By Patrick Prince
Who knew that a photograph of The Beatles crossing an ordinary street would end up as such an iconic image within popular culture? John Kosh, a 21-year-old art director for Apple Records in 1969, let out an emphatic “No one!” when asked that question all these years later.
Much has been made of Paul McCartney giving photographer Iain Macmillan sketches of his ideas beforehand but Kosh remembers the photoshoot as a more spontaneous arrangement.
“To tell you the truth, I have no recollection of that whatsoever,” says Kosh of the sketches. “All I know is that Iain had brought his step ladder and we were doing what we thought was a photo session and all of a sudden it was like, 'Oh God, we need an album cover tomorrow!' Iain turned up at Apple later, we looked at 12 frames on the light box, and Iain and I decided which was the best one.”
However, there were adjustments to be made to the chosen photograph. “I discovered the background had gray skies and we had to enhance that a little bit," Kosh explains. "This is before Photoshop, so it took some time."
Perhaps the 'Paul is Dead' rumor helped the photo become an iconic image. “The myth that Paul is Dead certainly helped,” says Kosh. “Derek Taylor (press officer) would say to us, 'You know, do not confirm nor deny. Just say it looks like Paul,' or something like that. So we’d do that and of course it sold in America on the strength of that."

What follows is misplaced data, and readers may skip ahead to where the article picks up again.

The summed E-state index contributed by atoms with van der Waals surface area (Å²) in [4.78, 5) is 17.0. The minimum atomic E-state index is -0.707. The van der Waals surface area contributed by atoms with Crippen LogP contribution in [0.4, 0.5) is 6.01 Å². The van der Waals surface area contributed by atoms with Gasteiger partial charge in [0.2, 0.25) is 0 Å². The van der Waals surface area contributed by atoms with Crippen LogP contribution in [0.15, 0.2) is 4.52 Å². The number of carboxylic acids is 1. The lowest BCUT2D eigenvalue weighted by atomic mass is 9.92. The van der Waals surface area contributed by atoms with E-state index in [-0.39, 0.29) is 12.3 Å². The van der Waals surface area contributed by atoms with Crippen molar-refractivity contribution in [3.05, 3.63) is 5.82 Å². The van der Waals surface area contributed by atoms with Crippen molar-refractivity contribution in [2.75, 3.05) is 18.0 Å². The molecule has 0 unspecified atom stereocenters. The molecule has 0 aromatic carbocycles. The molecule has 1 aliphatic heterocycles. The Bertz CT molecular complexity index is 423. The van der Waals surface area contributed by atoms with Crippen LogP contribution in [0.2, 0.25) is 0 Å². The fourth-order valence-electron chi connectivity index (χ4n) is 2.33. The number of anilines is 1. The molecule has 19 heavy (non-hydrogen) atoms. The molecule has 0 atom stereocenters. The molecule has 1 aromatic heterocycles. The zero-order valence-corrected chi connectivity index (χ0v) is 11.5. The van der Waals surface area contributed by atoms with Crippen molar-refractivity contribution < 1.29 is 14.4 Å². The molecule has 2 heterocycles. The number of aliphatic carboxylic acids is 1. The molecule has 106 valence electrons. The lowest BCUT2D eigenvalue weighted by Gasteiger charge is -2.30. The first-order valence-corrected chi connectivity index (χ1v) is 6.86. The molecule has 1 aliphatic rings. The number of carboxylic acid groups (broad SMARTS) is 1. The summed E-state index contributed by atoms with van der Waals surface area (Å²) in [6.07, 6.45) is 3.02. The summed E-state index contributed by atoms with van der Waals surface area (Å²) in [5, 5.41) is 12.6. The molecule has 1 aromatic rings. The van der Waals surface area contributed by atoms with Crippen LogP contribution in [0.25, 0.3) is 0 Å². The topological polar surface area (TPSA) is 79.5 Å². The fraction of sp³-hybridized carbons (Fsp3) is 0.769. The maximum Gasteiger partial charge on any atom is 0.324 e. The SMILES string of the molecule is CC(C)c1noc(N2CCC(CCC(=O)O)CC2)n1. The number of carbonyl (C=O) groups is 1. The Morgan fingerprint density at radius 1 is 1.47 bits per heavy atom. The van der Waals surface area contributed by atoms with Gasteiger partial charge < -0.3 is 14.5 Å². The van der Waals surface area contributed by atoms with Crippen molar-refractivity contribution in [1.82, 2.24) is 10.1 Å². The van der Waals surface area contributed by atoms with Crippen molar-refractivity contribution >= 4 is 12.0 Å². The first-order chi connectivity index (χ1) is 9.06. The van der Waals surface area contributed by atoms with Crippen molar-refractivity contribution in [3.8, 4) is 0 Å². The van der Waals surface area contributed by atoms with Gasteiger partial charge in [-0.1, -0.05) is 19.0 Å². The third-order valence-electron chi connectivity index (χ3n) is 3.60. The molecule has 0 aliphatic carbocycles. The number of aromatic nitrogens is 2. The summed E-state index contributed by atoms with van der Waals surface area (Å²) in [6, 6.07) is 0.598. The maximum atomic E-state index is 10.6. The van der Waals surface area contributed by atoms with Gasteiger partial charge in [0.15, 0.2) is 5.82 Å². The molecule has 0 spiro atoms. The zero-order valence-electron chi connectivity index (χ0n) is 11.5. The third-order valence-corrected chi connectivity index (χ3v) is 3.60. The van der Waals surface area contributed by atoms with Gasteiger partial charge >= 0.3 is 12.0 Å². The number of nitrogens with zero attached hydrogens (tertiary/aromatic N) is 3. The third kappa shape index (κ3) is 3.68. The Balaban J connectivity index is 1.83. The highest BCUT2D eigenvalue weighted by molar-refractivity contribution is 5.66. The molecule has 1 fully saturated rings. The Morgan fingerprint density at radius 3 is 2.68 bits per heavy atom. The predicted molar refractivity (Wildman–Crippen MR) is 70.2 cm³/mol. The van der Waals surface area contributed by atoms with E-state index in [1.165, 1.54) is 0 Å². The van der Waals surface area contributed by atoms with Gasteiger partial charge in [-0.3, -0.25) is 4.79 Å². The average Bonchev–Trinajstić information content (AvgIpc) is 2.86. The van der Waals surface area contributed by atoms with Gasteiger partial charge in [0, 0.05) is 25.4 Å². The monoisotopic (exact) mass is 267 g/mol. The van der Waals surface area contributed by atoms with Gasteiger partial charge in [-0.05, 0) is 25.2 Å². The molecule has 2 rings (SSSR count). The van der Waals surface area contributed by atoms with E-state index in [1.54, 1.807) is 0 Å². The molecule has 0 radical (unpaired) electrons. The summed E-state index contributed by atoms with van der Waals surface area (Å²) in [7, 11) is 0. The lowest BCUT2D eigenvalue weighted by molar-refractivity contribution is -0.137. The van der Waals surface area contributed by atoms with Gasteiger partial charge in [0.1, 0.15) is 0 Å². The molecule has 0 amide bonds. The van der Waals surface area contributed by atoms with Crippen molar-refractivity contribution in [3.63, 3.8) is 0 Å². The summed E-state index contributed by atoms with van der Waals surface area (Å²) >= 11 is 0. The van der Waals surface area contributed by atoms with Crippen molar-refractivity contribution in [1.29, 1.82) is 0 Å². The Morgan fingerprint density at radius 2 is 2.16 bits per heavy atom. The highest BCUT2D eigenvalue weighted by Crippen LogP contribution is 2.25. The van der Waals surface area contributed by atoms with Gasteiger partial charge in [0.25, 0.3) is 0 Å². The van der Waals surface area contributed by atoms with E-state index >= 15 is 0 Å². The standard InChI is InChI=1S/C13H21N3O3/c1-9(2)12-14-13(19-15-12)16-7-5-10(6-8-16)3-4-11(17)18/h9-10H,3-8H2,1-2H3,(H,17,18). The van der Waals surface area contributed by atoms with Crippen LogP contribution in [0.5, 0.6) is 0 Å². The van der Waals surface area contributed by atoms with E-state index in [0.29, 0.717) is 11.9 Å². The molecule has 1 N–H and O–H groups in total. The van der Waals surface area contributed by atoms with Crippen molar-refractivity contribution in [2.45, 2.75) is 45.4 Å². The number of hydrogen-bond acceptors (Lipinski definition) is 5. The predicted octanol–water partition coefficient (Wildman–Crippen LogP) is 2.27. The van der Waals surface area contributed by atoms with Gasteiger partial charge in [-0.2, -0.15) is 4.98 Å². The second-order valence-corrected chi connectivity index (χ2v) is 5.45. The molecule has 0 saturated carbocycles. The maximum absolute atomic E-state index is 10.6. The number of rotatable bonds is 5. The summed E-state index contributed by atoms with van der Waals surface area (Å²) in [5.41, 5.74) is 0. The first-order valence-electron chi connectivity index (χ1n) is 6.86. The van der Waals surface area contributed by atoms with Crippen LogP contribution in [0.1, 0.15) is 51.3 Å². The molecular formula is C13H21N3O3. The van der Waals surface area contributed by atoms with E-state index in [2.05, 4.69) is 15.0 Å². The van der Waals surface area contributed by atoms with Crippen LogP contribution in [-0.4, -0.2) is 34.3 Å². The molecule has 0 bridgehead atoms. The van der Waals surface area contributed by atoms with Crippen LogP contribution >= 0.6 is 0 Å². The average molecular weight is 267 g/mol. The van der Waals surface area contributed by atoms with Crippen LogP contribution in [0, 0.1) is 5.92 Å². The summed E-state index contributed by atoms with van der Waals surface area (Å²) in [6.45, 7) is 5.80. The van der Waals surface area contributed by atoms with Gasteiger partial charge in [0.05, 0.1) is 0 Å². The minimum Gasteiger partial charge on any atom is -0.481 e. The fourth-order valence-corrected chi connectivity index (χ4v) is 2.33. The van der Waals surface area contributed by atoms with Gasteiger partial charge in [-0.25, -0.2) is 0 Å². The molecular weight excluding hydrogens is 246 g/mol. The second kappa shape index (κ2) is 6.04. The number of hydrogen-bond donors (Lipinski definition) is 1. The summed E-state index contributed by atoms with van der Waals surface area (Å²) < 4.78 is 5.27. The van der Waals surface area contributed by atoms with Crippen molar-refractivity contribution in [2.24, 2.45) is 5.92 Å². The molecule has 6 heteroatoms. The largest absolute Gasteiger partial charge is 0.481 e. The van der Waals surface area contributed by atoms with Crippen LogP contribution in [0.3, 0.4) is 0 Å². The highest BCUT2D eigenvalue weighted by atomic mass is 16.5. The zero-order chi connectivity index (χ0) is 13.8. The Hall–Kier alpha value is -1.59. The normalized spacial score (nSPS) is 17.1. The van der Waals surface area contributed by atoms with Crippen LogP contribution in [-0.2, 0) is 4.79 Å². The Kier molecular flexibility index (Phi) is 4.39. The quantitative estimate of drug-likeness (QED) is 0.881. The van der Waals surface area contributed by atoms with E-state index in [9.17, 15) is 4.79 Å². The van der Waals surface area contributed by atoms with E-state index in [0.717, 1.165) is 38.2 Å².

Looking at the alternative frames of the photoshoot (see an example of one above), Paul McCartney is wearing sandals in a few shots. He seems to have, quite innocently, taken the sandals off for the remainder of the session. Contrary to popular beliefs, walking barefoot had no symbolism attached to it.
“We had no clue we were creating an iconic album cover," emphasizes Kosh. "We just needed to get things done. At this particular time Apple was a powerhouse. We had all this other stuff going on so everything was really urgent. My main concern was getting my art delivered on time. And at the time I was also working on the Get Back cover, which was the black cover’s answer to the white cover of 'The White Album.' Get Back then got changed to Let It Be. I was working on that and Igot thrust into Abbey Road which, in my opinion, is the best Beatles record ever.”
John Kosh has his own podcast called Art of Rock with Kosh & Friends, which centers on the great artists and photographers behind the most iconic album artwork. Kosh was of course behind many great pieces of album art himself, making him the ideal host.